Quand les mondes narratifs se croisent, s’inspirent et s’hybrident.
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Quand soudain, je tombais là-dessus :
"America seems to have figured highly in the team’s thinking. They tell me about Cañon City in Colorado, home to 13 prisons including the Supermax facility, containing some of the country’s most dangerous convicts. This is an area of 36,000 people, the nearby town mostly inhabited by prisoner and guard families, the economy relying on the facilities like a industrial city. Introversion has immersed itself in all this, studying the award-winning web documentary, Prison Valley, which analyses the town and its populace.
Ni une ni deux, j’écrivais à Chris Delay, l’homme derrière Prison Architect, pour en savoir plus. Comment, concrètement, son jeu s’inspirait de notre webdocumentaire qui lui-même s’inspirait de certaines mécaniques des jeux vidéos.
I originally watched Prison Valley about six months ago while researching industry within prisons, and found it fascinating. Conceptually the player works for a private prison contractor, initially building small facilities within existing jails but eventually building entire jails and operating them under government grants. I am planning to build an entire chapter within Prison Architect in which you have to setup a prison-industrial-complex, probably doing some combination of mining and fabricating of basic metal items. From a gameplay point of view it works great (like building a factory), but I also am fascinated that this really happens, that a whole city could be so focussed on prison industry. The times when Prison Architect works best is when we meld a real-world issue with some good gameplay mechanics, and let the player think about the morality of that.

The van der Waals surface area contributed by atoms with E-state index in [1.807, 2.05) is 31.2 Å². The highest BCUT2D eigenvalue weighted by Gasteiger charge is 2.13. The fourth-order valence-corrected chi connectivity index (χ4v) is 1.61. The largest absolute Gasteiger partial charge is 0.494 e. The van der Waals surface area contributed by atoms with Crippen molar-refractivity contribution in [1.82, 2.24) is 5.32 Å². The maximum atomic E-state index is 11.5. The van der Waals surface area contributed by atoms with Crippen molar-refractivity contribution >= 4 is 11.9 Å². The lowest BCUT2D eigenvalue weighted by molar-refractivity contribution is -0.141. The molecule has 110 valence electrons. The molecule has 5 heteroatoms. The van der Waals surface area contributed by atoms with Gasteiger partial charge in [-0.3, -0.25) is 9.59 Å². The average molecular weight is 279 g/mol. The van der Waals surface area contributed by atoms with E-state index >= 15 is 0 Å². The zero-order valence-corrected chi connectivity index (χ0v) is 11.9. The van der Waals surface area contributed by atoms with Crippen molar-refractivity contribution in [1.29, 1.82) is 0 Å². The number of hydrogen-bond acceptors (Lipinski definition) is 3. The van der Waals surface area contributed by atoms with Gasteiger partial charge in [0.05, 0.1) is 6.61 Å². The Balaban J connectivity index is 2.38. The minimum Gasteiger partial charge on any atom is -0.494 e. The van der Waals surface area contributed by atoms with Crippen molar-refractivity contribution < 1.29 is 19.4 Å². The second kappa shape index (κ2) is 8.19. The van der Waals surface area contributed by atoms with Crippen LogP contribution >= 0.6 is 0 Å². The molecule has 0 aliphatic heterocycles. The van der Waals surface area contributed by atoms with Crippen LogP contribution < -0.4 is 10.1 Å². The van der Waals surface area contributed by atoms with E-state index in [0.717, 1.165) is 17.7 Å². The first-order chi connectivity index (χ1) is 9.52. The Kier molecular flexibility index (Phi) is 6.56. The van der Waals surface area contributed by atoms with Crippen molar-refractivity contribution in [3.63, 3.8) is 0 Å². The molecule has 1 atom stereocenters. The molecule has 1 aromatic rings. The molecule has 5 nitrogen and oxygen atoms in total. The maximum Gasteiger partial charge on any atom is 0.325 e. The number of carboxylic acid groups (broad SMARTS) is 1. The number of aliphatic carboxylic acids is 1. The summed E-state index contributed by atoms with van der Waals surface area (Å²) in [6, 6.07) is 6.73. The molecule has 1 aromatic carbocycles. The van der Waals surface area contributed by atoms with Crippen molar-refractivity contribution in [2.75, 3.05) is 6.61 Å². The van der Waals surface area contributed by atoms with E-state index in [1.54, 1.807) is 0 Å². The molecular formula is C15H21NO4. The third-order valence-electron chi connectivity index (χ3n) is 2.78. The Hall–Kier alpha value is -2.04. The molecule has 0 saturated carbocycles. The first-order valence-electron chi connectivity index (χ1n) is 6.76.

I thought the documentary was very well made and immediately sent it to my fellow director Mark Morris. We’ve been using it as research material every since.
La suite au prochain numéro :-)Tweet